Should I Become a Package Designer?
Package designers make product cases and packaging look aesthetically pleasing in order to attract customers. Package designers may work as independent contractors, or they can find jobs with a corporate design staff or firm. Some of an independent contractor's' time might be used looking for new customers. Work hours often depend on deadlines and current workload.
Entry-level positions typically require a bachelor's degree in graphic design. A portfolio highlighting a job applicant's best samples is advantageous when seeking employment.
As mentioned before, package designers should seek a bachelor's degree in graphic design or a related field. Either way, package designers will want to have artistic, creative, communication and teamwork skills; ability to meet tight deadlines; and proficiency with Adobe Photoshop, Illustrator, InDesign Microsoft Word, Excel, Entourage and Powerpoint.
Some entry-level jobs don't require experience; however, a few employers request up to eight years experience for advanced positions. The median salary for package designers was $47,372 per year in 2017.
Step 1: Earn a Bachelor's Degree
According to the U.S. Bureau of Labor Statistics (BLS), most entry-level jobs related to graphic design, such as packaging design, require bachelor's degrees in graphic design (www.bls.gov). Some schools offer programs specific to package design, though these programs are not common.
Typical coursework in graphic design programs covers typography design, digital photography, 3-D design, illustration, multimedia, web design and figure drawing. Many programs have an internship requirement, allowing students to gain practical experience in the field.
- Develop a portfolio. A student's portfolio should be a collection of pieces that demonstrate the student's creativity, talent, technical skill, originality and artistic process. Some programs provide courses specifically for portfolio work. Potential employers may require a comprehensive portfolio.
- Get involved with a student group. By participating in a design club, graphic design students get to interact with peers in their major. In a design club, students collaborate on projects and work on a team with classmates. Connections formed with other students may prove valuable when networking in the future.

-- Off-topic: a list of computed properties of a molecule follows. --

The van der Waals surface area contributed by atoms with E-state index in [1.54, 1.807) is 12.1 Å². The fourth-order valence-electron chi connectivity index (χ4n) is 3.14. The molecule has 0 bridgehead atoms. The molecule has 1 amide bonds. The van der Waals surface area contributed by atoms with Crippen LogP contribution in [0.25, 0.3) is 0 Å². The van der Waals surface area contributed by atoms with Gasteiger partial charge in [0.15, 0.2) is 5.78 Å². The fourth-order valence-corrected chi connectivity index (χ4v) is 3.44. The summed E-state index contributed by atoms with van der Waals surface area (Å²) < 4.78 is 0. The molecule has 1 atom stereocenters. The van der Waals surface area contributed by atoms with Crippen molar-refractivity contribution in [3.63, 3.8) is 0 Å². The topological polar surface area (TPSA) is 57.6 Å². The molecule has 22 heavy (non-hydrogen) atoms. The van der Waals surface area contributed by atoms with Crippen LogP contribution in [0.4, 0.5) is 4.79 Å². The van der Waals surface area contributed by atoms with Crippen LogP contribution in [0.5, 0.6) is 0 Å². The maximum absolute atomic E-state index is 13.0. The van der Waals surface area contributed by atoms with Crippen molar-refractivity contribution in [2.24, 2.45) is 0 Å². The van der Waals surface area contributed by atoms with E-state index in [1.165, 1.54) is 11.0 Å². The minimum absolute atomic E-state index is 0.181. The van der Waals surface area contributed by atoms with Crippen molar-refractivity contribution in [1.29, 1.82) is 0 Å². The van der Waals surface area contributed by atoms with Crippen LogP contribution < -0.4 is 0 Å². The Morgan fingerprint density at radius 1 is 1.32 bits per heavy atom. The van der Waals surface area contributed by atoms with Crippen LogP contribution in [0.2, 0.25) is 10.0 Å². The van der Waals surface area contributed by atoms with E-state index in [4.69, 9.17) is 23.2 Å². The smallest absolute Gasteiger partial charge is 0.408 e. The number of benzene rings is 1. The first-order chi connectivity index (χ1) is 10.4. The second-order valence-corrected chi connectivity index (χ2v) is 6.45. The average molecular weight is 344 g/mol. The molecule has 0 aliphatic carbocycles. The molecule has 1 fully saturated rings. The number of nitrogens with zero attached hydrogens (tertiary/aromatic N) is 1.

Step 2: Get Experience
Package designer positions are available at design firms or at corporations with an in-house design staff. Package designers can also work on a freelance basis. Designers create package layouts for a variety of products, including beverages, cosmetics, toys, apparel and food. After accumulating five or more years experience, designers may advance to senior designer positions.
- Join a professional organization. Designers working to establish themselves in the industry may find it helpful to become a member of a professional organization, such as the American Institute of Graphic Arts (AIGA). Member benefits include networking opportunities, professional development programs, and job-searching resources.
Step 3: Consider Graduate School
Package designers seeking advanced training may consider entering a master's degree program in graphic design. A master's degree isn't necessary to enter this field; however, these programs do exist and may assist in career advancement. The programs consist of package design courses like cosmetics packaging, electronic media, marketing, logo design and food packaging.
Most programs include directed research that allows students to work on individual projects or thesis planning under faculty supervision. A creative thesis, which involves producing a body of work, may also be required. The master's degree generally takes two to three years to complete.
To recap, package designers make product cases and packaging look aesthetically pleasing in order to attract customers. You should look into earning a bachelor's degree in graphic design and consider a master's degree in graphic design for career advancement. To be a good package designer, you'll want skills in art, creativity, communication, and computer design programs.